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Dominican Republic Will Close Border With Haiti Amid Water Dispute

The Dominican Republic said it would seal its border with Haiti on Friday morning amid a conflict over access to a river shared between the two historically contentious neighbors. The move would further isolate Haiti, a nation that has descended into gang violence and growing hunger.

Tension have grown in recent days over construction in the Massacre River, which straddles both nations.

President Luis Abinader of the Dominican Republic, who claimed that the excavation of a canal on the river in Haiti would harm Dominican farmers, froze Haitian visas this week and threatened to close the more than 220 miles of border if the two sides did not reach a resolution.

A Haitian delegation met with the Dominicans in Santo Domingo, the capital, on Wednesday for 11th-hour negotiations, but there was no apparent resolution, and on Thursday, Mr. Abinader announced his decision to shut the boundary between the two Caribbean island nations starting at 6 a.m. local time Friday.

Closing the border between the two countries could also hurt the Dominican Republic since so many of the country’s goods are destined for the Haitian market.

“This border closure generates an evident lose-lose situation,” said Antonio Ciriaco, an economist at the Autonomous University of Santo Domingo. The Dominican Republic also relies on Haitian laborers who cross into the country every day to work in industries like agriculture and construction, he added.

The Dominican Republic last closed its border with Haiti after the assassination of the Haitian president, Jovenel Moïse, in July 2021.

Mr. Abinader has since occasionally closed parts of the border and begun constructing a wall between the two nations after violence escalated in Haiti. Dominican officials said they sought to stop the smuggling of weapons and illegal crossings into the Dominican Republic.

On Thursday morning, Dominican military forces were already gathering on the border.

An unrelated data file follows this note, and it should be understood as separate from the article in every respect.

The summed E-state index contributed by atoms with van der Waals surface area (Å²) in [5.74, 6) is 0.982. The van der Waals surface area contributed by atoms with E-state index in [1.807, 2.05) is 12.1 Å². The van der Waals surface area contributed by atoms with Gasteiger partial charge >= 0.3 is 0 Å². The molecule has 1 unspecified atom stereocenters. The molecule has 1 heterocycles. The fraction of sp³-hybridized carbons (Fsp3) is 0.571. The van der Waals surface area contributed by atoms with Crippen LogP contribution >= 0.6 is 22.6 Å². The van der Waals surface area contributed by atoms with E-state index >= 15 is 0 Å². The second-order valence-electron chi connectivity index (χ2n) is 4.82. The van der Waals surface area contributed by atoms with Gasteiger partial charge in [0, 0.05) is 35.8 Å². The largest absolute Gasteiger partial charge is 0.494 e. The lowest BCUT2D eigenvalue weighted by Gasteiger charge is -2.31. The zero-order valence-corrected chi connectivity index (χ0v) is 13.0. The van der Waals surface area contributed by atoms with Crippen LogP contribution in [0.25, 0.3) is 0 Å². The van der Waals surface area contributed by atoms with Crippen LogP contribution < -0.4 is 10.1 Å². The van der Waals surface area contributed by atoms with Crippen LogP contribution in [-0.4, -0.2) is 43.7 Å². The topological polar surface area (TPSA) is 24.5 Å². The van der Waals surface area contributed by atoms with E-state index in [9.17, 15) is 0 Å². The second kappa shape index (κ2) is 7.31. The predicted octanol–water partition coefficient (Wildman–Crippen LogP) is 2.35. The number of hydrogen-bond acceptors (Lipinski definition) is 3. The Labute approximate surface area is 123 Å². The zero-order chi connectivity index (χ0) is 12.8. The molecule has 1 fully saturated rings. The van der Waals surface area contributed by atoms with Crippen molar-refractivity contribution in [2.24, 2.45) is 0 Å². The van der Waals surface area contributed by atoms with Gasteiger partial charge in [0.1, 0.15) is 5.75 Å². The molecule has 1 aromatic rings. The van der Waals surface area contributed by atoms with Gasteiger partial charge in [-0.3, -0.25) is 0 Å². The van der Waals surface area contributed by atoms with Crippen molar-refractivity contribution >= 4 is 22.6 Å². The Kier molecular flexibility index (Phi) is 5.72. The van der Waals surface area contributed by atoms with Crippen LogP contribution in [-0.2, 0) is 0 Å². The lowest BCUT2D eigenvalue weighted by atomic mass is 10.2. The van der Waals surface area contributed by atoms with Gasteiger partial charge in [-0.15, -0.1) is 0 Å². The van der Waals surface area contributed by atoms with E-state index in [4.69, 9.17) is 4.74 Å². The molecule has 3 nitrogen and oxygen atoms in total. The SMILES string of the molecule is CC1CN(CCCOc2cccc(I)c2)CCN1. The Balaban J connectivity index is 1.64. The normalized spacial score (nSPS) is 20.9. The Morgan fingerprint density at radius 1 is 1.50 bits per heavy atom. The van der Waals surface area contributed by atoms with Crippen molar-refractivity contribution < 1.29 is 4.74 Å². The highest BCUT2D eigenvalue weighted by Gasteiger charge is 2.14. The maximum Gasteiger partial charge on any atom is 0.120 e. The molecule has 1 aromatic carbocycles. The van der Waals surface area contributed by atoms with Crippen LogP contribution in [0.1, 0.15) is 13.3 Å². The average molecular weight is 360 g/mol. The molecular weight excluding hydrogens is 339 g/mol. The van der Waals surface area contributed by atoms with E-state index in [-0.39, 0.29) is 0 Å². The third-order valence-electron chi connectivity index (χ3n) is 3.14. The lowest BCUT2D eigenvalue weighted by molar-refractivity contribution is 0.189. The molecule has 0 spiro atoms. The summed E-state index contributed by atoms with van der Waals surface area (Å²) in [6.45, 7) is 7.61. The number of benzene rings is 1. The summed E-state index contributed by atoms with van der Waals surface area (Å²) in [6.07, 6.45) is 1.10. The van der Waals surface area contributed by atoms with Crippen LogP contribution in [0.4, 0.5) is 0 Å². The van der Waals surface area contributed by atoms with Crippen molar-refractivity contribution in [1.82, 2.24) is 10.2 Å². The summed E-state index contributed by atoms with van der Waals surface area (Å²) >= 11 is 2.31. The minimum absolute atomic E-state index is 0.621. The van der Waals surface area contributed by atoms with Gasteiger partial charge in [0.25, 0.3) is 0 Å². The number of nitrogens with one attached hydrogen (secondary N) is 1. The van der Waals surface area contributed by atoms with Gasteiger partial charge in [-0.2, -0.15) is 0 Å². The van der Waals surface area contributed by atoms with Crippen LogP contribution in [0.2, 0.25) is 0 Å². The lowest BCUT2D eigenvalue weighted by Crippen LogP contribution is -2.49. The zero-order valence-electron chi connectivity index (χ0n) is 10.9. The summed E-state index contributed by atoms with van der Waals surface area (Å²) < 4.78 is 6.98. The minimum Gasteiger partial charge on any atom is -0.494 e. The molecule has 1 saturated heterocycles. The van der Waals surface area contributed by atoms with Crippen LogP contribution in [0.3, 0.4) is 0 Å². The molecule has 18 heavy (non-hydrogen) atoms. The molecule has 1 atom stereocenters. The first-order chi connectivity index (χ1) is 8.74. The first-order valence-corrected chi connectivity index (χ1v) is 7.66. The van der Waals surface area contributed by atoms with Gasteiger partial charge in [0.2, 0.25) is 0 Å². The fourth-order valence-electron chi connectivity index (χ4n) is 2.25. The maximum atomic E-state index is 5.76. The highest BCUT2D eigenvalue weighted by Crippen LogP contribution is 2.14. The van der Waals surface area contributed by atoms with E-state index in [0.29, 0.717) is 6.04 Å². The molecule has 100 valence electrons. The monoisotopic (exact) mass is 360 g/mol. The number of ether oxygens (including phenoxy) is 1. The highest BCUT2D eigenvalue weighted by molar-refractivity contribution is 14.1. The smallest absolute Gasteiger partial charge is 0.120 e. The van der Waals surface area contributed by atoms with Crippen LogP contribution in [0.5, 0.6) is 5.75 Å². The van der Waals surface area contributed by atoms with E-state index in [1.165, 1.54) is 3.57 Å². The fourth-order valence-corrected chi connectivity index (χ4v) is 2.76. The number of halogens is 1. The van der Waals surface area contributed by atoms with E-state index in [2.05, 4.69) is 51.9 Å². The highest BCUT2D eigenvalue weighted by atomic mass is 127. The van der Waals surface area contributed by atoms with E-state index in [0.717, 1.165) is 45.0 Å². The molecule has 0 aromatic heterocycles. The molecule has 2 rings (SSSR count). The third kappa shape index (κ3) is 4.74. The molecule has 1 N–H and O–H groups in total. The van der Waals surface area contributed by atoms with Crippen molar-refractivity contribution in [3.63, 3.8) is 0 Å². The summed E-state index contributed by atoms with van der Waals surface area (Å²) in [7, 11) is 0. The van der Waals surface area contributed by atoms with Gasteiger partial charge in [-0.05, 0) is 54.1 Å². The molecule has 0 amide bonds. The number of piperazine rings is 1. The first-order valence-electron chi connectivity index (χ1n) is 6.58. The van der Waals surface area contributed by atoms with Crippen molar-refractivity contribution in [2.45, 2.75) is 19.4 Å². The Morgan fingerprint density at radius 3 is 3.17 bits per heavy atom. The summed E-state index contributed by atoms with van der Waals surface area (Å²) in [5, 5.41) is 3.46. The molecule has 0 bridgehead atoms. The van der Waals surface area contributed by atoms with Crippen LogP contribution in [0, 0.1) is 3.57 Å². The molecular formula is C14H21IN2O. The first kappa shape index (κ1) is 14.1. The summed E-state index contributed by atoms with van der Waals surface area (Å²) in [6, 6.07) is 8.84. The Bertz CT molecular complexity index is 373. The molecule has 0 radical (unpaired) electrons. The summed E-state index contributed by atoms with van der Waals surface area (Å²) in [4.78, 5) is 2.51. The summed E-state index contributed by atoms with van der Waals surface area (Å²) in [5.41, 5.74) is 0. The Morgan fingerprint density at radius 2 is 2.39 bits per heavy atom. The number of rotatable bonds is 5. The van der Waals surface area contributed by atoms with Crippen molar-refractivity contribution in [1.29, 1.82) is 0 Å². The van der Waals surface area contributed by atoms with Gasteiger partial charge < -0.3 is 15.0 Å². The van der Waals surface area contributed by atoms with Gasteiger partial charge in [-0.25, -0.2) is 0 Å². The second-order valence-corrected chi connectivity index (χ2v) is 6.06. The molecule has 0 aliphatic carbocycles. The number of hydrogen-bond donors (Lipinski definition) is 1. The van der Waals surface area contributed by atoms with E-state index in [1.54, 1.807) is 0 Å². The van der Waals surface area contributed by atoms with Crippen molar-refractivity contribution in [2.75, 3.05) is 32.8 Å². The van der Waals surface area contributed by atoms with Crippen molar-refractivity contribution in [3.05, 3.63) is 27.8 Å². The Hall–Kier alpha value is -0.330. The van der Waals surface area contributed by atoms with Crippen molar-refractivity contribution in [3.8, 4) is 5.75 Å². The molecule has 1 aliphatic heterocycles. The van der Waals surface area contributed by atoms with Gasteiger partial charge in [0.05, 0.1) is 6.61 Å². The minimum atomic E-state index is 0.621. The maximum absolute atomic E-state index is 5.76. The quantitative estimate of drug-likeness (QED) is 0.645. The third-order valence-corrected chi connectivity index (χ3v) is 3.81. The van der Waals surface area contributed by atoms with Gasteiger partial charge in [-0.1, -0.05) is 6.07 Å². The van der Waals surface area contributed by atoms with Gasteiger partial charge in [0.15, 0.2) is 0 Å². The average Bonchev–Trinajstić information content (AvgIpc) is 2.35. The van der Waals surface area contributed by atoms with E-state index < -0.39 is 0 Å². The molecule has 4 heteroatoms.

The use of the Massacre River, named for a bloody battle between Spanish and French colonizers in the 1700s, has long been a source of tension between the two nations. The river was also the site of a massacre of thousands of Haitians by Rafael Trujillo, the Dominican dictator, in 1937.

The United States embassy in Santo Domingo issued a warning to American citizens in Haiti that the United States would not be able to help them reach the Dominican Republican in the event of a border closure.

Mr. Abinader said the border would stay shut “for as long as it takes for this provocative action to be eliminated,” and that the closure would be enforced by the military and the national police.

“The Haitian government itself has admitted to having problems controlling its territory,” he said. “And, if there are uncontrollables there, they will be uncontrollable for the Haitian government, but they will not be uncontrollable for the government of the Dominican Republic.”

But Jean Brévil Weston, the leader of a farmers’ group in Haiti that is working on the construction in the canal, said no one in the Haitian government had told any of his members to cease work. And they had no plans to stop doing so.

“We get water or death,” he said in an interview with Magik9, a Haitian radio station. “If we don’t find water for agriculture in the plain, we are already dead.”

Harold Isaac contributed reporting from Port-au-Prince, Haiti, and Emiliano Rodríguez Mega from Mexico City.

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